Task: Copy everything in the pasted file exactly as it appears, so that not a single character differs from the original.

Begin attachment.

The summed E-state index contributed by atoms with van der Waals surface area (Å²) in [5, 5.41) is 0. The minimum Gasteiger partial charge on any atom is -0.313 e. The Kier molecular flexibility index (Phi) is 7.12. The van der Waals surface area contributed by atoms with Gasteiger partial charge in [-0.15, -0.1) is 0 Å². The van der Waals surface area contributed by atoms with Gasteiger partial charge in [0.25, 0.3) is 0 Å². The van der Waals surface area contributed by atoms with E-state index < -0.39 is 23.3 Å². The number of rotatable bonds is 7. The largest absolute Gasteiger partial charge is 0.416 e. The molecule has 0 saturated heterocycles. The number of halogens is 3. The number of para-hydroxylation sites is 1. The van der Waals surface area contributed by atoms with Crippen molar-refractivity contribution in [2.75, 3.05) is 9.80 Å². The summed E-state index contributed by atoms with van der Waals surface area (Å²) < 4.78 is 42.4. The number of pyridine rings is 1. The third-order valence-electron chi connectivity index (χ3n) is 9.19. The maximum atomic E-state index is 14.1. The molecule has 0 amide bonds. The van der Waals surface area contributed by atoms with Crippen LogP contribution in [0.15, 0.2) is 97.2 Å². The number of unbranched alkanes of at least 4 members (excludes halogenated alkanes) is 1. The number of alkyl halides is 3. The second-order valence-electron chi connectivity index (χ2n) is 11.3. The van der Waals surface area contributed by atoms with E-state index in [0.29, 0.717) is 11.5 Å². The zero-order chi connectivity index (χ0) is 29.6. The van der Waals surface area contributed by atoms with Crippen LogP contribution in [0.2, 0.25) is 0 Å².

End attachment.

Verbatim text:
The summed E-state index contributed by atoms with van der Waals surface area (Å²) in [5, 5.41) is 0. The minimum Gasteiger partial charge on any atom is -0.313 e. The Kier molecular flexibility index (Phi) is 7.12. The van der Waals surface area contributed by atoms with Gasteiger partial charge in [-0.15, -0.1) is 0 Å². The van der Waals surface area contributed by atoms with Gasteiger partial charge in [0.25, 0.3) is 0 Å². The van der Waals surface area contributed by atoms with E-state index < -0.39 is 23.3 Å². The number of rotatable bonds is 7. The largest absolute Gasteiger partial charge is 0.416 e. The molecule has 0 saturated heterocycles. The number of halogens is 3. The number of para-hydroxylation sites is 1. The van der Waals surface area contributed by atoms with Crippen molar-refractivity contribution in [2.75, 3.05) is 9.80 Å². The summed E-state index contributed by atoms with van der Waals surface area (Å²) < 4.78 is 42.4. The number of pyridine rings is 1. The third-order valence-electron chi connectivity index (χ3n) is 9.19. The maximum atomic E-state index is 14.1. The molecule has 0 amide bonds. The van der Waals surface area contributed by atoms with Crippen LogP contribution in [0.15, 0.2) is 97.2 Å². The number of unbranched alkanes of at least 4 members (excludes halogenated alkanes) is 1. The number of alkyl halides is 3. The second-order valence-electron chi connectivity index (χ2n) is 11.3. The van der Waals surface area contributed by atoms with E-state index in [0.29, 0.717) is 11.5 Å². The zero-order chi connectivity index (χ0) is 29.6. The van der Waals surface area contributed by atoms with Crippen LogP contribution in [0.2, 0.25) is 0 Å².